Elisha Cuthbert reflects on being objectified by the entertainment industry as a young actress

elisha cuthbert
Tommaso Boddi / Stringer / Getty Images

Actress Elisha Cuthbert got her big break as Kiefer Sutherland’s daughter in the Fox espionage thriller 24 in 2001 and went on to appear in a slew of movies throughout the aughts, including The Girl Next Door, slasher film House of Wax, and the 2007 torture porn flick Captivity.

However, the celebrity objectification culture of the era was not easy on young actresses. As such, Cuthbert quickly became seen as a sex symbol — appearing in the glossy pages of magazines such as FHM and Maxim, which were popular at the time. Now 39, Cuthbert has gone on to star in the beloved ABC comedy Happy Endings and currently plays the lead in the Irish supernatural horror film The Cellar, about a family whose daughter disappears in the cellar of a large estate they move into.

So it should come as no small surprise that Cuthbert doesn’t exactly look back fondly at some of the trappings of fame she dealt with earlier in her career.

“I definitely was around for that time period. It’s kind of a bummer that I was,” Cuthbert told The Daily Beast in a recent interview. She recalled that the magazine culture was so invasive that even Halle Berry, after winning an Oscar, wasn’t exempt from being objectified.

“I remember feeling like I didn’t have much of a choice, because millions of people were buying these magazines and it was a huge way to publicize whatever you were doing,” she explained. “And these magazines seemed to do voting systems on their own, so it was out of my control.”

Cuthbert continued, recalling how the studios actually put pressure on her to appear in the sexy photoshoots to promote the films that she had worked on.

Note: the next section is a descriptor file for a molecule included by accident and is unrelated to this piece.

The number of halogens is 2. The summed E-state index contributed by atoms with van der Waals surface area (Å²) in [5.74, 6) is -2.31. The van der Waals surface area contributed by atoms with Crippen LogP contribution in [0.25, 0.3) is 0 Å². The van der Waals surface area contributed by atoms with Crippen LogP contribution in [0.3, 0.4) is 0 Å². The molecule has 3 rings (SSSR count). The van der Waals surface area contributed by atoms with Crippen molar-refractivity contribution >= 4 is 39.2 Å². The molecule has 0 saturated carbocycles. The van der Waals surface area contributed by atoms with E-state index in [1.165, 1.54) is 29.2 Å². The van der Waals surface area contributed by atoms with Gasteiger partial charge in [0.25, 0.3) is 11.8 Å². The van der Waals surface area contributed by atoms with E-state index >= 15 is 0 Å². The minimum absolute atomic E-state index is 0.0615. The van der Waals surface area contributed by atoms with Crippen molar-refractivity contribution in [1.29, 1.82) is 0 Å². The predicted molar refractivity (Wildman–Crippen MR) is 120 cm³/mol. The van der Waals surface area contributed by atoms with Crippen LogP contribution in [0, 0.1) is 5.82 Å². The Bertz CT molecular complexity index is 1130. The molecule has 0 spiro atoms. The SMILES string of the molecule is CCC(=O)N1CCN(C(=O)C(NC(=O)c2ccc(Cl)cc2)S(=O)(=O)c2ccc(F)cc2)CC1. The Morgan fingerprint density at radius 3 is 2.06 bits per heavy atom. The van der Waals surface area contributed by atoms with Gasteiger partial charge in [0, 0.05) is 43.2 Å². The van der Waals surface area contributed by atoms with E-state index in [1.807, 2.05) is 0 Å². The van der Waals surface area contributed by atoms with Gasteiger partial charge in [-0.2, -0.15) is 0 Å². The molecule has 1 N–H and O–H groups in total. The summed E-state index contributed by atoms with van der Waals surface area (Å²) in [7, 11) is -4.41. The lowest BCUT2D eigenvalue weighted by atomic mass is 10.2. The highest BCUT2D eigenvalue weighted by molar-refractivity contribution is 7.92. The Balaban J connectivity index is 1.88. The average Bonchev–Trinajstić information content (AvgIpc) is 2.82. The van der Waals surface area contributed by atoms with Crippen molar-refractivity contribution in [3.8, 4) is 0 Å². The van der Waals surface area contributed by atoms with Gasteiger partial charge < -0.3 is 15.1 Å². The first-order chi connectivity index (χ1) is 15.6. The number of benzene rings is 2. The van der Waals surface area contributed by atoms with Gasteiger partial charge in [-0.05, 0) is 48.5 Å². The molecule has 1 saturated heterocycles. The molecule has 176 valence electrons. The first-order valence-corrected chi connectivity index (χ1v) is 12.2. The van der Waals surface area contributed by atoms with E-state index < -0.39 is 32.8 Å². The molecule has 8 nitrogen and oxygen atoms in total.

Yeah. I remember when we were doing The Girl Next Door, especially because of the content of the film where I was playing a porn star, those magazines felt even more relevant to be associated with to advertise this film. Yeah, it was definitely a push from the studios saying, “These are great covers to get. They have millions of subscribers and a wide reach. Go do them.” Luckily, actresses now don’t really have to deal with that anymore. A lot of the Maxims and FHMs are now done, so thankfully that’s over with.

At the time, Cuthbert says she had mixed feelings about the attention. But ultimately, she realized that the public image she and other actresses were being pushed into was reductive and not representative of who she actually was as a person or actress.

A part of it felt liberating and I certainly thought, at the time we were doing them, that we were doing some pretty cool photoshoots. Looking back on them, I didn’t love doing them—especially when they started to become repetitive, and the dialogue became about “Who’s the sexiest?” and “Who’s the prettiest?” in a competitive way, and feeling objectified and putting out this persona of, “This is what I represent.” Because that really wasn’t the case. It wasn’t a true representation of me as an artist, that’s for sure. It was one facet. And unfortunately, a lot of people just went, “Oh, she’s the sexy girl.” We were all a lot more than that.

As she mentioned earlier, thankfully those magazines are no longer a part of celebrity culture. Not to mention, now that we live in the era of social media, artists are able to put out more of a curated image of themselves instead of just being forced into whatever mold studios want.

About the author

Stacey Ritzen

Stacey Ritzen

Stacey Ritzen is a Philadelphia-based reporter with 15 years of experience covering pop culture, entertainment, web culture, and news. She has previously worked for outlets including Uproxx, Pajiba, Daily Dot, and more.